Over the last few decades, growing calls for compulsory education have ensured that nearly 1 billion children are enrolled in schools worldwide. In the U.S., young children spend, on average, 180 days in school each year. A majority of us have come to accept these institutions as being central to democracy and our quest for just futures. However, the histories and contemporary practices of these institutions continue to be problematic. Schools are eurocentric, colonial institutions that emerged to support a capitalist economy, the spread of empire, and to create a (nearly) uniform process of socialization for young children. For most young people, schools are sites of violence and trauma. In this course, we will examine the complex history of schooling and the shifts that have occurred over the last two centuries.
Using historical documents, scholarly writing, and artistic works (contemporary and historic) we will explore three key questions in this course:
- How and why did schools emerge as the institutions for educating young people?
- How did the spread of these institutions, in the U.S. and across the world, influence the lives of young people from diverse cultural, ethnic, and racial backgrounds?
- What major shifts have occurred over the past few decades in reimagining the role of schools within U.S. society?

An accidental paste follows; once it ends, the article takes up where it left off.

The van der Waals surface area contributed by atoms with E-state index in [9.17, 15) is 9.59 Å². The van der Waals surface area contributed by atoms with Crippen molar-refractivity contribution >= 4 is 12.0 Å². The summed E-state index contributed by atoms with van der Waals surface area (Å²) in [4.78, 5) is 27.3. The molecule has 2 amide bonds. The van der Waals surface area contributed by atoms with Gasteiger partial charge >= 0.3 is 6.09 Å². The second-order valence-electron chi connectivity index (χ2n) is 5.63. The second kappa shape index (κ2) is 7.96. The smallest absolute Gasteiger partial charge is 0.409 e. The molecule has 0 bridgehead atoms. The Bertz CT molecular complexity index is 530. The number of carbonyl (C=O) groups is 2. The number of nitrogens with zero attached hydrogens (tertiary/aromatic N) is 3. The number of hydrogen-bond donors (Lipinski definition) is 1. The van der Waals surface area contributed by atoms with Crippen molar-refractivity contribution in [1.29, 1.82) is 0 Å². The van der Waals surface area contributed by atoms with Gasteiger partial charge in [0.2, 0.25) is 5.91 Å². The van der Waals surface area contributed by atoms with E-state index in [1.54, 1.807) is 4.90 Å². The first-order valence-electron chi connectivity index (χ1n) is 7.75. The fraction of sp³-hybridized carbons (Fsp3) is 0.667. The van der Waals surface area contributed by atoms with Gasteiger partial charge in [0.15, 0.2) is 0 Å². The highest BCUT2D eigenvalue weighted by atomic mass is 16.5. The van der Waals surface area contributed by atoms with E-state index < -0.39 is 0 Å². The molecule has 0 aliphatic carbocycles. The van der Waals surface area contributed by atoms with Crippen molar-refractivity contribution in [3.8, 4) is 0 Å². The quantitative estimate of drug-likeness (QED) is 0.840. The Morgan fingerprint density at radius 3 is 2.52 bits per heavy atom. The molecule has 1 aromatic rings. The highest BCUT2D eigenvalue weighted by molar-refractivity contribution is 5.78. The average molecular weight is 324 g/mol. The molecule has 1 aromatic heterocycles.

During the two-week IFS course, students will have an opportunity to explore these questions using a variety of approaches—artistic, historical, anthropological, sociological, and literary. These questions will be situated within a transnational framework, with a specific focus on schooling in the U.S. context. The use of artistic and creative works alongside more traditional academic works is a deliberate attempt to challenge the privileging of print-based learning in schools and higher education institutions.
The course will offer an affective, evocative, and interdisciplinary approach. Students will participate in field visits, interact with educators and scholars, and have opportunities to participate in virtual workshops with artists.
Ultimately, this course will help students from all disciplinary backgrounds to develop a critical understanding of the history of schooling in the U.S. and to draw on interdisciplinary approaches to understand a topic, make arguments, and create their own works.
GenEd Information: See the GenEd Website for information about courses approved for the IU Bloomington General Education requirements.
Catalog Information: EDUC-F 203 TOP EXPLORATION IN EDUCATION